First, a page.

Latest Rail News

08.01.13

Network Rail’s £37.5bn spending plans for CP5

Network Rail has submitted its strategic business plan to the ORR, detailing its plans to spend £37.5bn running and expanding the railway over the next control period covering the five years to 2019.

The plan follows the publication of the HLOS (High Level Output Specification) by the Government in July 2012, and is submitted alongside ‘A Better Railway for a Better Britain’ outlining key commitments for the future.

If approved, the plans could provide 170,000 extra commuter seats at peak times and enable far more rail freight. In CP5, Network Rail plans to move 225 million more passengers per year and carry 355,000 more trains, including 20% extra morning peak seats into central London and 32% into large regional cities in England and Wales.

It is expected that PPM will be 92.5% by the end of period 5, 30% more freight will run on the railways and Network Rail will future proof critical infrastructure, including 30,000 bridges, embankments and tunnels against changing weather patterns.

CO2 emissions will be cut by 37% per passenger, the risk at level crossings will be reduced by 8% and over 800 signal boxes will be moved to 14 major operations centres. The cost of running the railway will be reduced by a further 18% and Network Rail plans to cut annual public subsidy to between £2.6bn and £2.9bn.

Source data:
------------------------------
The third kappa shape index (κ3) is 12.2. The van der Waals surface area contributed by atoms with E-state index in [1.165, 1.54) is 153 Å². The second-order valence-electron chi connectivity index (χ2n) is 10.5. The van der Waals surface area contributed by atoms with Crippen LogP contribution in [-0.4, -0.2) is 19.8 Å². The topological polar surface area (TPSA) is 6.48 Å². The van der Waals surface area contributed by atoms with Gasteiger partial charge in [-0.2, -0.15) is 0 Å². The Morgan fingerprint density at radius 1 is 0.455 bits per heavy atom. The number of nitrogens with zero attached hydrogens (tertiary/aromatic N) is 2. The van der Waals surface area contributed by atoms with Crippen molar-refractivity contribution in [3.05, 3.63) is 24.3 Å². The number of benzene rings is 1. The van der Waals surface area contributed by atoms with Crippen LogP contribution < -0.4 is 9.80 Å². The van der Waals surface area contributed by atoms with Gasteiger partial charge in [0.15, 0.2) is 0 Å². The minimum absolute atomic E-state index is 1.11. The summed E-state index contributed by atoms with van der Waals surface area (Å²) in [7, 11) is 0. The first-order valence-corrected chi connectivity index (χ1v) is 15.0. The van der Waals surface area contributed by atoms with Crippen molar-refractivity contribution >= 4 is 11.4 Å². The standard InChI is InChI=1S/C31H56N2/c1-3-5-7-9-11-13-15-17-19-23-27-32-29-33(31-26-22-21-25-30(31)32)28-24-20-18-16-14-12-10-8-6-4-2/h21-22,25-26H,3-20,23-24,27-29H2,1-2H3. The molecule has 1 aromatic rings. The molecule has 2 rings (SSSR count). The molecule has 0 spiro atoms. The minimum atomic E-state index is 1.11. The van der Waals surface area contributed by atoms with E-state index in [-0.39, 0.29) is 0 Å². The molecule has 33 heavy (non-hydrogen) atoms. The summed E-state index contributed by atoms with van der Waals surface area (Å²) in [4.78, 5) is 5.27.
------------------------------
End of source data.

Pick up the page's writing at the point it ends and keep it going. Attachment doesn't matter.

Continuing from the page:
The ORR is expected to respond to the plans by autumn 2013, allowing Network Rail to publish its detailed CP5 delivery plan by 2014.

Sir David Higgins, Network Rail chief executive, said: “One million more trains run every year than ten years ago, more passengers arrive on time than ever before, our safety record is one of the best in Europe and, despite the daily challenges we face, customer satisfaction is at record levels. Successive governments have made this possible by looking beyond the short term and recognising the critical importance of the railway to Britain's future.

“As our railway gets busier the challenges get bigger and more complex. We have entered an era of trade-offs. Increasingly we have to balance the need to build more infrastructure, run trains on time and cut costs, and in many areas choices will need to be made.

“As an industry we have achieved a huge amount, but we are already seeing the benefit of working more closely together with our customers and suppliers and that must remain at the heart of everything we do. Our aim is to be a trusted leader in the industry as we work to build a better railway for a better Britain.”

Tim O’Toole, chairman of the Rail Delivery Group, said: “We are moving forward together as an industry, which is a significant development, but at the end of the day passengers and freight users must see the value in our efforts. That means satisfying the demands for more capacity but also the demands for value for money. The latter will only be met by achieving greater efficiency and better service for everyone who uses and pays for our railway.”